Justin Nicolino: 6 IP, 3 H, 2 R, 1 ER, 3 BB, 5 K (W, 2-1)
Zach Thompson: 1 ⅓ IP, 2 H, 0 R, 0 ER, 1 BB, 1 K (H, 1)
Jose Ruiz: 1 ⅓ IP, 0 H, 0 R, 0 ER, 1 BB, 1 K (S, 3)
Danny Mendick (3B): 1-for-3, 1 R, 1 2B, 1 RBI, 2 BB, 2 K; 1 PO
Matt Skole (DH): 3-for-5, 1 R, 1 2B, 1 RBI
Seby Zavala (C): 1-for-3, 1 R, 1 HR, 2 RBI, 1 BB, 2 K **MVP**
Adam Engel (CF): 2-for-4, 2 R, 1 HR, 1 RBI, 1 K
Ryan Goins (2B): 3-for-4, 1 2B, 1 K; 1 SB
Justin Nicolino turned in a strong three-hit performance as the Knights prevailed over the semi-neighboring Bulls. This was Nicolino’s fourth start with the team after signing with the Sox as a free agent in early May; he threw just over 200 innings for the Miami Marlins from 2015-17 but has not appeared in the majors since then. The lefty was the Blue Jays second-round draft pick in 2010 and hasn’t lived up to that potential in the nine years since then (including this because it is unbelievable to me that 2010 was nine years ago), but this was his best start of the season so far and the thing about hope is that it springs eternal, so.
Top bullpen prospect Zach Thompson also threw one of his stronger outings of the season, despite giving up what’s in the box score as a double steal of second and home. Jose Ruiz, who’s been up and down between the Sox and the Knights all year, hasn’t had time to give up a run in Triple-A and continued that streak tonight.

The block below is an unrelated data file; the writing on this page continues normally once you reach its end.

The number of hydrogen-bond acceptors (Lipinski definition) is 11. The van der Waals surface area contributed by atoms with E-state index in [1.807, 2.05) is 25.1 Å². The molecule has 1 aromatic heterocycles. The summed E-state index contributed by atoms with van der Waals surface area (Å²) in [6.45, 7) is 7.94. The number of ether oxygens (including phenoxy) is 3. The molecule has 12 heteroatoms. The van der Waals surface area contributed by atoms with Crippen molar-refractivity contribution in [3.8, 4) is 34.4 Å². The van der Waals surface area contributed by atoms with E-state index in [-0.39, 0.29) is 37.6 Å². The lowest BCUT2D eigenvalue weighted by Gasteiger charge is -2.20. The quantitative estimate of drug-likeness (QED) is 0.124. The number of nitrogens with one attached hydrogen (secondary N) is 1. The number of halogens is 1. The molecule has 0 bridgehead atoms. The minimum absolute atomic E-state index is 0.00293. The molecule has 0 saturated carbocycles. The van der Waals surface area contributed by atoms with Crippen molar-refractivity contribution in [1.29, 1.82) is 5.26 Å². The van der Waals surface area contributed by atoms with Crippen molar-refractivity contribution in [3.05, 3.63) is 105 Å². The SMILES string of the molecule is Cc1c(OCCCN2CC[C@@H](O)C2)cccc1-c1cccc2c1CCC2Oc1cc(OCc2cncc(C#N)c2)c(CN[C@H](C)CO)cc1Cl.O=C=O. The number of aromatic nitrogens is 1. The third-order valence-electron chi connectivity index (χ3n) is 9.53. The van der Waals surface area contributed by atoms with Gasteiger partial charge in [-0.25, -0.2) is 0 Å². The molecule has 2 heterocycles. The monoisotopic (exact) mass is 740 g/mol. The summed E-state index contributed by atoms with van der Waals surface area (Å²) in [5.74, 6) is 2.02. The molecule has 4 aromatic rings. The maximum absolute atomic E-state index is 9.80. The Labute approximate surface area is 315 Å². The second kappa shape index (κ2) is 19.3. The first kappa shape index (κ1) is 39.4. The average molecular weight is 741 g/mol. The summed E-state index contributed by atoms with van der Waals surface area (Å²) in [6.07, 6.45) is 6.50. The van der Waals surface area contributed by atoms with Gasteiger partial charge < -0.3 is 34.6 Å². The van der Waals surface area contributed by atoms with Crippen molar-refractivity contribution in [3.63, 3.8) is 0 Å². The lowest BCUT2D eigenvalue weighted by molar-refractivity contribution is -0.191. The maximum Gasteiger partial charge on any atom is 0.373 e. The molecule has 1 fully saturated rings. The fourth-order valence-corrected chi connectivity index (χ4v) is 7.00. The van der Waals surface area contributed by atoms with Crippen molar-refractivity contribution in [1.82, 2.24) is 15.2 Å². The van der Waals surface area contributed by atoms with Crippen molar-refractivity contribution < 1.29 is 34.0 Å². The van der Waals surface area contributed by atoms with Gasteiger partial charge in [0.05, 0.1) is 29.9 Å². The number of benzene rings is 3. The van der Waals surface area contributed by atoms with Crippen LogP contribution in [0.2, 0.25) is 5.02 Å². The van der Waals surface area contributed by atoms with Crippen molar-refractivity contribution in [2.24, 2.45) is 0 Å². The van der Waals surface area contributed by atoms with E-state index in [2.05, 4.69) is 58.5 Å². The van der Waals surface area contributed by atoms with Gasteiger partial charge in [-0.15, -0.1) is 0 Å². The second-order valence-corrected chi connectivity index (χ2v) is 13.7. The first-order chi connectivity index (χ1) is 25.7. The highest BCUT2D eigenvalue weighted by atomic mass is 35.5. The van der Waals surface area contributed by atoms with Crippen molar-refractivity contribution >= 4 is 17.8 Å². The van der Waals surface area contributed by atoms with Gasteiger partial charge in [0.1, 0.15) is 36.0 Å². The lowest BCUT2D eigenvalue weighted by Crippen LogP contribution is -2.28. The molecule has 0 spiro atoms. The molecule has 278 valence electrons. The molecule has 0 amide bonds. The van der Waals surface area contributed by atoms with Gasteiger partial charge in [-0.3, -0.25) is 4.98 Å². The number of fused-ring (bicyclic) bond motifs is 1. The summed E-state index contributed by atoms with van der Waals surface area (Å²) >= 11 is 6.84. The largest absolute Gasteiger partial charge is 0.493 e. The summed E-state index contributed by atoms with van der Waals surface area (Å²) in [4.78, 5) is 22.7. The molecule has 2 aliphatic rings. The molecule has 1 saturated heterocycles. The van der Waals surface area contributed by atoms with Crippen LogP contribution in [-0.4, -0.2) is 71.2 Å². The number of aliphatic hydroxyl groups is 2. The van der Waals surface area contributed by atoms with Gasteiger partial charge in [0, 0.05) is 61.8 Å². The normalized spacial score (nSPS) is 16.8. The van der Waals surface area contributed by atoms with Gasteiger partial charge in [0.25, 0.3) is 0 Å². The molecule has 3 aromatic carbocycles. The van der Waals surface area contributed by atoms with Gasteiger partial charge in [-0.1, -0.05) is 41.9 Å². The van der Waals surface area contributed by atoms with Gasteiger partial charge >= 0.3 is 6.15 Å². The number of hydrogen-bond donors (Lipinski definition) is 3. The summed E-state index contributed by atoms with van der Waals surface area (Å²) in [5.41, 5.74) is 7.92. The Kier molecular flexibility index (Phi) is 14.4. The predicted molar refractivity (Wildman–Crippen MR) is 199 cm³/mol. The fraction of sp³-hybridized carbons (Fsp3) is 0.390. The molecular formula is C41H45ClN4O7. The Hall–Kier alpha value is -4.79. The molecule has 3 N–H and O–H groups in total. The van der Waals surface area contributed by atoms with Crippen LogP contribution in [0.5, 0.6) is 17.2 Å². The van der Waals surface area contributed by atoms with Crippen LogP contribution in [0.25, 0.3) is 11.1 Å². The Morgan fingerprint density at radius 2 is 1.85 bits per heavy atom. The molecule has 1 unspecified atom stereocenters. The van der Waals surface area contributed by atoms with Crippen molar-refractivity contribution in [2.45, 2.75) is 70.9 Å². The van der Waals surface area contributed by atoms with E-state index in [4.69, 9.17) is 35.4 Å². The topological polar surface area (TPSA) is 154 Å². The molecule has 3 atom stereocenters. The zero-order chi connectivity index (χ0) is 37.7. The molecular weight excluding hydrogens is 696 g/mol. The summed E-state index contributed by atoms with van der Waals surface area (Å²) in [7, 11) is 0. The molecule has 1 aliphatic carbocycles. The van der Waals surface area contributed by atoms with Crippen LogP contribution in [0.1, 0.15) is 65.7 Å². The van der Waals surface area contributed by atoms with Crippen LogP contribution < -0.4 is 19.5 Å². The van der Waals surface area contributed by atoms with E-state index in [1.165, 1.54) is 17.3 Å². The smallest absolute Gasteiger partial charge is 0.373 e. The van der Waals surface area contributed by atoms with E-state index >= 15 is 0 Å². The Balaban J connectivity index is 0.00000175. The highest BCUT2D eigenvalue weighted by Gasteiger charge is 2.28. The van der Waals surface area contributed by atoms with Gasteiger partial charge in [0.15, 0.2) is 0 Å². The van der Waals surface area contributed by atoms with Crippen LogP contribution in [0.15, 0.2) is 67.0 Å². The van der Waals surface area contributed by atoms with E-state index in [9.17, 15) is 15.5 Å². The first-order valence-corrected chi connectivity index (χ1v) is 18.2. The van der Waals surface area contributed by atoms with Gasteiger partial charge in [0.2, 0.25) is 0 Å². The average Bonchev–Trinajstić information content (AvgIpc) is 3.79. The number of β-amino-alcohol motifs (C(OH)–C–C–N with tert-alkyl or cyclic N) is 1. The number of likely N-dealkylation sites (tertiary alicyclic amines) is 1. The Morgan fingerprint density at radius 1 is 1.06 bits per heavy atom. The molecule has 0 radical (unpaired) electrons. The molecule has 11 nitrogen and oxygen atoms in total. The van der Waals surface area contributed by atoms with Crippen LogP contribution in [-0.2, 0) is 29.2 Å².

Danny Mendick was all over the place, hitting a double, walking twice, and making a sterling defensive play. Seby Zavala absolutely crushed a two-run home run in the third inning, his second dong in seven games back from the injured list on May 14. He also has nine RBI in that stretch. Adam Engel, of all people, also homered.
(Do the Knights know something we don’t? Welington Castillo leaves the game injured in Minnesota, Thyago Vieira is sent down to Charlotte, and on a weekend the Chicago White Sox might need a second catcher to back up James McCann, Charlotte throws down a #NextSox for a fairly-unheralded prospect ... no, nah, they probably don’t know something we don’t, just employing their sexy social media shorthand.)
Kyle Kubat: 5 ⅔ IP, 5 H, 4 R, 1 ER, 2 BB, 3 K (W, 5-1)
Luis Robert (CF): 2-for-5, 1 R, 1 RBI, 1 K; 1 SB
Luis Alexander Basabe (DH): 2-for-5, 1 R, 1 RBI, 1 K; 1 SB
Luis González (LF): 1-for-5, 1 R, 1 K
Blake Rutherford (RF): 2-for-4, 2 R, 1 2B, 3 RBI, 1 BB, 2 K
Ti’Quan Forbes (3B): 3-for-4, 2 R, 1 2B, 4 RBI, 1 K, 1 HBP **MVP**
Laz Rivera (SS): 1-for-5, 1 R, 1 K
Mitch Roman (2B): 4-for-5, 2 RBI, 1 CS